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T4 premium service promoted at Study UK conference

A Premium Account Management Service and the prospect of online applications for UK-based student visa submissions are among the UKBA service updates on the horizon for the UK’s Tier 4 student visa sponsors, as outlined at the Study UK 2012 annual conference last week in London. Universities Minister, David Willetts, also attended the event to lend support to the private education sector.

Sue Hindley, Chair of Study UK, opened the conference

Willetts said he was eager to see private education survive

Willetts addressed the 120-strong crowd (representing the independent and private education sector) and noted the damage bogus colleges have done to the sector, but said he was eager to see private education survive and welcomed Study UK as the voice of the industry.

A common theme throughout the day-long event was the need to level the playing field between independent and public institutions. Due to cases of fraudulent practices in the the sector, independent colleges find themselves subject to harsher visa requirements and accreditation standards.

Bharat Pamnani, Assistant Director of UK Border Agency (UKBA) explained to delegates that a limited pilot for a Premium Account Management Service was launched in July this year and would run until March 2013.

The service will offer improved communications with the UKBA via an individual account manager, student visa eligibility checks, priority treatment on post-licence requests and sponsor training workshops on Tier 4 work. After reviewing feedback from the pilot project, the service is expected to be rolled out to be available to all sponsors by July 2013. Pamnani said a price has not yet been confirmed but will be between £8,000 and £15,000 per year as an augmented licence fee.

The response from delegates was not immediately positive. “I think everyone should have the service as a matter of course considering the amount of money we pay to the UKBA and it’s what we were promised as highly trusted sponsors,” Sue Hoof, director of accreditations and compliance at LSBF said.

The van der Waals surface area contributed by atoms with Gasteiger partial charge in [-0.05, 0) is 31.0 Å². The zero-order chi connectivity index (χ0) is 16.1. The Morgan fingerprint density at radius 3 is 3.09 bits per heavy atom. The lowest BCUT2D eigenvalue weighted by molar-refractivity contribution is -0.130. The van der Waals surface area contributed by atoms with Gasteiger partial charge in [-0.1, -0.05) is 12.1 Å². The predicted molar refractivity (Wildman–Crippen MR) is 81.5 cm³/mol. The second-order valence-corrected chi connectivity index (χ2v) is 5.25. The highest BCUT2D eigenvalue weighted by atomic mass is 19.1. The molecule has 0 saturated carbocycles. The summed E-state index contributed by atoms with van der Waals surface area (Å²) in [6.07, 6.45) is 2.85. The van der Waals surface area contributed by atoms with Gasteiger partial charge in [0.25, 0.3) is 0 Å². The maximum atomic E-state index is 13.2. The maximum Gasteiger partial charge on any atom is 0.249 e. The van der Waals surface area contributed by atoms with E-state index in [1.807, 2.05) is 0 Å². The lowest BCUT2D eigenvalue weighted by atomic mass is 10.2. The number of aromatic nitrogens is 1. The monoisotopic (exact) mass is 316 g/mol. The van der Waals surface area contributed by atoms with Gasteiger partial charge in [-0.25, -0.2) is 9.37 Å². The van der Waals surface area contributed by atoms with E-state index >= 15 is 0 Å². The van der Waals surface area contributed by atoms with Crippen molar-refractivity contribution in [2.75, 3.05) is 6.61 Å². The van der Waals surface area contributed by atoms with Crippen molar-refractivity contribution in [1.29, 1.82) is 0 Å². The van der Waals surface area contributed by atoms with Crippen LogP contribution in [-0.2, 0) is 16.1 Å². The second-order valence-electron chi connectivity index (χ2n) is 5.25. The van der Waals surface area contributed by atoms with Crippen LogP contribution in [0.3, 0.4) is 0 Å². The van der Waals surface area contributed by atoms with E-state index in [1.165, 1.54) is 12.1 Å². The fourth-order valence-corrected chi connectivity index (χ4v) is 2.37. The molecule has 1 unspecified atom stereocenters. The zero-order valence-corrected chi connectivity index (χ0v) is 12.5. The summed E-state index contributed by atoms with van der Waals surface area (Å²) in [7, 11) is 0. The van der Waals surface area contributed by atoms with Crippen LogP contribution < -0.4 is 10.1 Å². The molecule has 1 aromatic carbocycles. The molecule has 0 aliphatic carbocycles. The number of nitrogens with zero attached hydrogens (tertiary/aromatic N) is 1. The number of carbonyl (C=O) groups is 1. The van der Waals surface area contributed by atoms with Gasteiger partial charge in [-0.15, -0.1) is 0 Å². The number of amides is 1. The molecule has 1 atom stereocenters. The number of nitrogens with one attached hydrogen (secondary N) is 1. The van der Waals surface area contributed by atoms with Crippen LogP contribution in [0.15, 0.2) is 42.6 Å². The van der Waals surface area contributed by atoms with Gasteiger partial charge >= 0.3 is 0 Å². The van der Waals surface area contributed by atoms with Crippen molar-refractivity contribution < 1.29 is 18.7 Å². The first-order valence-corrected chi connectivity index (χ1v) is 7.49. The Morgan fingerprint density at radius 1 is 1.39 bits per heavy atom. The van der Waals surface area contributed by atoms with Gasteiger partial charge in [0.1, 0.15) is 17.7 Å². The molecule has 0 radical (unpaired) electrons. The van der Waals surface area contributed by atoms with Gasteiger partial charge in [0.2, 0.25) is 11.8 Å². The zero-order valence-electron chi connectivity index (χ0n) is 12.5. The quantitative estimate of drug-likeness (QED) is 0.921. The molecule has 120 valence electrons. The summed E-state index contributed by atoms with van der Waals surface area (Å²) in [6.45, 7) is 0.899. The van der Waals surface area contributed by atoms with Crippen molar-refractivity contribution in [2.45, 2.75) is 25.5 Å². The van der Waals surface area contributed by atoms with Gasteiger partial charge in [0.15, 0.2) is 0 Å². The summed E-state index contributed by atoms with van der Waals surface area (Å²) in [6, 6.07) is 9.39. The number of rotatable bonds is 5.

“I think everyone should have the service as a matter of course considering the amount of money we pay”

Hoof is concerned that service will “deteriorate even more for the ones who don’t choose to take the service” and adds that the possible £8,000 fee is expensive for those who only issue a small number of confirmation of acceptance for studies (CAS). “At a minimum amount of £8,000 for a small institution, when divided by 500 CAS for example, it adds a considerable charge per student on top of the CAS fee,” she said.

Pamnani at the event

Pamnani also announced at the conference that a limited introduction of online visa application submission within the UK would be introduced in early 2013 with the intention of full implementation by spring. However, the service will only be available to in-country applications.

Also on the day’s bill were presentations from representatives of the sector’s quality assurance bodies, QAA and ISI as well as a panel discussion focusing on government policy and international students with Alice Schrajda, researcher at IPPR, Dominic Scott, chief executive of UK Council for International Students, Daniel Stevens, international students officer of NUS and Pat Saini, partner at Penningtons Solicitors.

Founded in 2007, Study UK is the official membership association for accredited independent colleges of further and higher education in the UK. “We want Study UK to be the first port of call for the independent education sector. Our name is getting more recognition,” said Alex Proudfoot, the association’s manager.

“”Next year we will be announcing public positions from Study UK on every issue important to our sector, because it’s now time for us to implement our full communications strategy. We want to make sure that Study UK’s voice is heard and taken heed of.”

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